By Liz James (Customer Service)
Christmases were always special when I was growing up. My parents had three kids, of which I was the youngest. Which meant I was the first one to put an ornament on, and then my brothers. It also meant that I was the first to open my presents when it was just us, but I’m getting ahead of myself…
You see, what made Christmas morning really special in our house, aside from, you know, the whole gifts thing, was breakfast and our stockings. My family has never been big breakfast eaters. Our breakfast menu tended to consist of cereal, oatmeal, and maybe the occasional yogurt. In other words, minimal effort so as to get us out the door quicker. But on Christmas morning, Dad would make French Toast. It was pretty much the only time we ever had French Toast, unless we went to IHOP or something. Even then, we tended to shy away from ordering French Toast. It was our Christmas morning breakfast, and to have it at some other time seemed… wrong.
After a breakfast of the said French Toast, sausage, orange juice, and coffee for my parents, my Dad would read the Christmas story from the Bible. In days past, we used to have to scramble to find a Bible, if it wasn’t already near the table, but these days, he tends to reach for a tablet or phone.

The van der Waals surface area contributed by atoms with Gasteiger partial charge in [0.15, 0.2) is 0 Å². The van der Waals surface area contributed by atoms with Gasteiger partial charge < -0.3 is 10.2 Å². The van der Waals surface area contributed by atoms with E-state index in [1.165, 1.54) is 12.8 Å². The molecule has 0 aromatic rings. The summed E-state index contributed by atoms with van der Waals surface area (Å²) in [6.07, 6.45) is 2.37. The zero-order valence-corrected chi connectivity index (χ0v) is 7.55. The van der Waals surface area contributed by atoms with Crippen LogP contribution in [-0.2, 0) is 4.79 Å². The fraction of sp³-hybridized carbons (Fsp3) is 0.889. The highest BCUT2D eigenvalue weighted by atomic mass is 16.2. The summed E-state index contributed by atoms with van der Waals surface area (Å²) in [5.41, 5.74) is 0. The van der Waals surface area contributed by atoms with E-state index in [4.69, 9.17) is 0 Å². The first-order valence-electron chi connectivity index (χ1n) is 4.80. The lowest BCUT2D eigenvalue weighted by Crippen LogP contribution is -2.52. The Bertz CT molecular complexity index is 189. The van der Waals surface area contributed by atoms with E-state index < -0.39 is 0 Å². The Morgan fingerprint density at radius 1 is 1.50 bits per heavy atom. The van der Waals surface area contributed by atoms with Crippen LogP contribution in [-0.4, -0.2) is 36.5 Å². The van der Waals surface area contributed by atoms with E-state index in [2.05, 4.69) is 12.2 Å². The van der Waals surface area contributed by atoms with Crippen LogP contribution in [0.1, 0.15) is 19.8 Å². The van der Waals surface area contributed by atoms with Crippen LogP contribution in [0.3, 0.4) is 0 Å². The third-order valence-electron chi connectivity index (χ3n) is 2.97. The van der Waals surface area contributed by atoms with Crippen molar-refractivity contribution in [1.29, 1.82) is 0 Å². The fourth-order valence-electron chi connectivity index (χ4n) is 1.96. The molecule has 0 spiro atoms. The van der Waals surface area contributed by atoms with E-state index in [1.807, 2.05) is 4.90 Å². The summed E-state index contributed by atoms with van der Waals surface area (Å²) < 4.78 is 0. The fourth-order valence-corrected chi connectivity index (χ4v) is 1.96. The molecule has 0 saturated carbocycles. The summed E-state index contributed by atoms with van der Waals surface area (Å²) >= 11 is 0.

Then my parents would bring in our stockings, and we would open our stocking presents at the table. The night before Christmas, we would lay out these long, special stockings. These stockings were handmade, and each of us tended to have a special one just for us. Mine tended to be the one with white sheep over them. There was one black sheep on there, which I’m sure my parents meant ironically, since I was the youngest and the only girl. Maybe not. Anywho, it was pretty obvious to all three of us that the stocking gifts were NOT from Santa. Mom and Dad would fill our stockings with mostly hygiene items. Shampoo, deodorant, toothpaste and even socks. Oh, there were some neat smaller gifts, like some toys and candies. But whenever we opened a hygiene item, we would all yell “hint, hint” at each other. Perhaps when it came to my older brothers, we’d be a bit more sincere in our yelling, but I digress. When it came to the last few gifts, we evened it out, some opening two at once, so that in the end, we all only had one wrapped gift left. Then we’d tear into it in an unwrapping frenzy.
Following the stashing of our goods and the cleaning up of the wrapping paper (or as some would call it, recycling plastic grocery bags), we’d head to the tree. Overnight, the tree seemed to have been visited by Santa, who may or may not have been kissing my Mom last night. Then, one after another starting with the youngest, we’d repeat the pattern of opening gifts until we all had one left to unwrap in a frenzy.
We’re all older now, and we haven’t had a Christmas like that in a while. I guess that’s the price for growing up. Some habits remain, of course… I still don’t tend to order French Toast when I’m out. In my mind, that’s always something only for Christmas mornings.